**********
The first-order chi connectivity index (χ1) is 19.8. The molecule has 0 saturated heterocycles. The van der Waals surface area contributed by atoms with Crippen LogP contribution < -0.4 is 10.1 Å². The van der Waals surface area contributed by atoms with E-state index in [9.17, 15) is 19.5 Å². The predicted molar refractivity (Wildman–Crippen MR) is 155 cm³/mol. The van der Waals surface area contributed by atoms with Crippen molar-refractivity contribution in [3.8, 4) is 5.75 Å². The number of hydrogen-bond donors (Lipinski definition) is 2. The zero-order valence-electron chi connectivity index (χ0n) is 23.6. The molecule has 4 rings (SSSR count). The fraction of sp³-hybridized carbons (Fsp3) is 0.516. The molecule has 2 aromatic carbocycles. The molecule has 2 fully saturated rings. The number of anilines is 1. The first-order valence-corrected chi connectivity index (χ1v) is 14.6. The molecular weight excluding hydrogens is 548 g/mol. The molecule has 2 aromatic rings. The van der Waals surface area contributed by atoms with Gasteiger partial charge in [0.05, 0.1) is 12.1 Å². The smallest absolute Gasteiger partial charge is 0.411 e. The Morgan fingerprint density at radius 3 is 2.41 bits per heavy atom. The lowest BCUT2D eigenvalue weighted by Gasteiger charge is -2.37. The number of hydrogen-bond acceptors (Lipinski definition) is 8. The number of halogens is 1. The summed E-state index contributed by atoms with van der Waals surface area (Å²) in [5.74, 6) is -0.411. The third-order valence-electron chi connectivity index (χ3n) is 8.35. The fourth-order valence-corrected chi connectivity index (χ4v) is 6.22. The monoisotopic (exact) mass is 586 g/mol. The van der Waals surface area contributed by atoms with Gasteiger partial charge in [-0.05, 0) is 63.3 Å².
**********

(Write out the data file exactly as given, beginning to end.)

The first-order chi connectivity index (χ1) is 19.8. The molecule has 0 saturated heterocycles. The van der Waals surface area contributed by atoms with Crippen LogP contribution < -0.4 is 10.1 Å². The van der Waals surface area contributed by atoms with E-state index in [9.17, 15) is 19.5 Å². The predicted molar refractivity (Wildman–Crippen MR) is 155 cm³/mol. The van der Waals surface area contributed by atoms with Crippen molar-refractivity contribution in [3.8, 4) is 5.75 Å². The number of hydrogen-bond donors (Lipinski definition) is 2. The zero-order valence-electron chi connectivity index (χ0n) is 23.6. The molecule has 4 rings (SSSR count). The fraction of sp³-hybridized carbons (Fsp3) is 0.516. The molecule has 2 aromatic carbocycles. The molecule has 2 fully saturated rings. The number of anilines is 1. The first-order valence-corrected chi connectivity index (χ1v) is 14.6. The molecular weight excluding hydrogens is 548 g/mol. The molecule has 2 aromatic rings. The van der Waals surface area contributed by atoms with Gasteiger partial charge in [0.05, 0.1) is 12.1 Å². The smallest absolute Gasteiger partial charge is 0.411 e. The Morgan fingerprint density at radius 3 is 2.41 bits per heavy atom. The lowest BCUT2D eigenvalue weighted by Gasteiger charge is -2.37. The number of hydrogen-bond acceptors (Lipinski definition) is 8. The number of halogens is 1. The summed E-state index contributed by atoms with van der Waals surface area (Å²) in [5.74, 6) is -0.411. The third-order valence-electron chi connectivity index (χ3n) is 8.35. The fourth-order valence-corrected chi connectivity index (χ4v) is 6.22. The monoisotopic (exact) mass is 586 g/mol. The van der Waals surface area contributed by atoms with Gasteiger partial charge in [-0.05, 0) is 63.3 Å².